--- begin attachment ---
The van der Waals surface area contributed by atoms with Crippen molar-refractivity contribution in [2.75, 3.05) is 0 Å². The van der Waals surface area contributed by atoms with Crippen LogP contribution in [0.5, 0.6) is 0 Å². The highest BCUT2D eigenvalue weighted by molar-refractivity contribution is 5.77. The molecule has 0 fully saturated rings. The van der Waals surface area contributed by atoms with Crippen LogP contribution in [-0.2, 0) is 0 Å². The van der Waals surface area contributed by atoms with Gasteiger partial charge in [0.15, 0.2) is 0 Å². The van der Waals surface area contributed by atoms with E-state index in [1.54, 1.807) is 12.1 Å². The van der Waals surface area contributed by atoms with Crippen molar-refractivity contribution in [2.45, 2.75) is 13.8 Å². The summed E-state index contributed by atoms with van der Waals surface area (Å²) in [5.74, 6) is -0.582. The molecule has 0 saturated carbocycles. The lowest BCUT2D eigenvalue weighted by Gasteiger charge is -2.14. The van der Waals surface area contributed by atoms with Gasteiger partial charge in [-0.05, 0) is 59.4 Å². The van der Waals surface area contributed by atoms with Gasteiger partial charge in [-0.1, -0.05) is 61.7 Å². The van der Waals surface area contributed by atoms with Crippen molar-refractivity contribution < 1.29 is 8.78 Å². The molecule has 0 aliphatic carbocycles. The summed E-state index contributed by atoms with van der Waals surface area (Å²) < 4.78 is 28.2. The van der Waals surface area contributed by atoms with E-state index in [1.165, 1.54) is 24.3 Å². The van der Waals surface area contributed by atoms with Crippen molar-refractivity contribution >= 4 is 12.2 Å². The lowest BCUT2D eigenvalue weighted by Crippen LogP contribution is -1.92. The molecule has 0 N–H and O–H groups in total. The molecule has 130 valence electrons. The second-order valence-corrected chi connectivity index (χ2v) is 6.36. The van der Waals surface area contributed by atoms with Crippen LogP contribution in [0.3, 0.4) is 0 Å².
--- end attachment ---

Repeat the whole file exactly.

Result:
The van der Waals surface area contributed by atoms with Crippen molar-refractivity contribution in [2.75, 3.05) is 0 Å². The van der Waals surface area contributed by atoms with Crippen LogP contribution in [0.5, 0.6) is 0 Å². The highest BCUT2D eigenvalue weighted by molar-refractivity contribution is 5.77. The molecule has 0 fully saturated rings. The van der Waals surface area contributed by atoms with Crippen LogP contribution in [-0.2, 0) is 0 Å². The van der Waals surface area contributed by atoms with Gasteiger partial charge in [0.15, 0.2) is 0 Å². The van der Waals surface area contributed by atoms with E-state index in [1.54, 1.807) is 12.1 Å². The van der Waals surface area contributed by atoms with Crippen molar-refractivity contribution in [2.45, 2.75) is 13.8 Å². The summed E-state index contributed by atoms with van der Waals surface area (Å²) in [5.74, 6) is -0.582. The molecule has 0 saturated carbocycles. The lowest BCUT2D eigenvalue weighted by Gasteiger charge is -2.14. The van der Waals surface area contributed by atoms with Gasteiger partial charge in [-0.05, 0) is 59.4 Å². The van der Waals surface area contributed by atoms with Gasteiger partial charge in [-0.1, -0.05) is 61.7 Å². The van der Waals surface area contributed by atoms with Crippen molar-refractivity contribution < 1.29 is 8.78 Å². The molecule has 0 aliphatic carbocycles. The summed E-state index contributed by atoms with van der Waals surface area (Å²) < 4.78 is 28.2. The van der Waals surface area contributed by atoms with E-state index in [1.165, 1.54) is 24.3 Å². The van der Waals surface area contributed by atoms with Crippen molar-refractivity contribution >= 4 is 12.2 Å². The lowest BCUT2D eigenvalue weighted by Crippen LogP contribution is -1.92. The molecule has 0 N–H and O–H groups in total. The molecule has 130 valence electrons. The second-order valence-corrected chi connectivity index (χ2v) is 6.36. The van der Waals surface area contributed by atoms with Crippen LogP contribution in [0.3, 0.4) is 0 Å².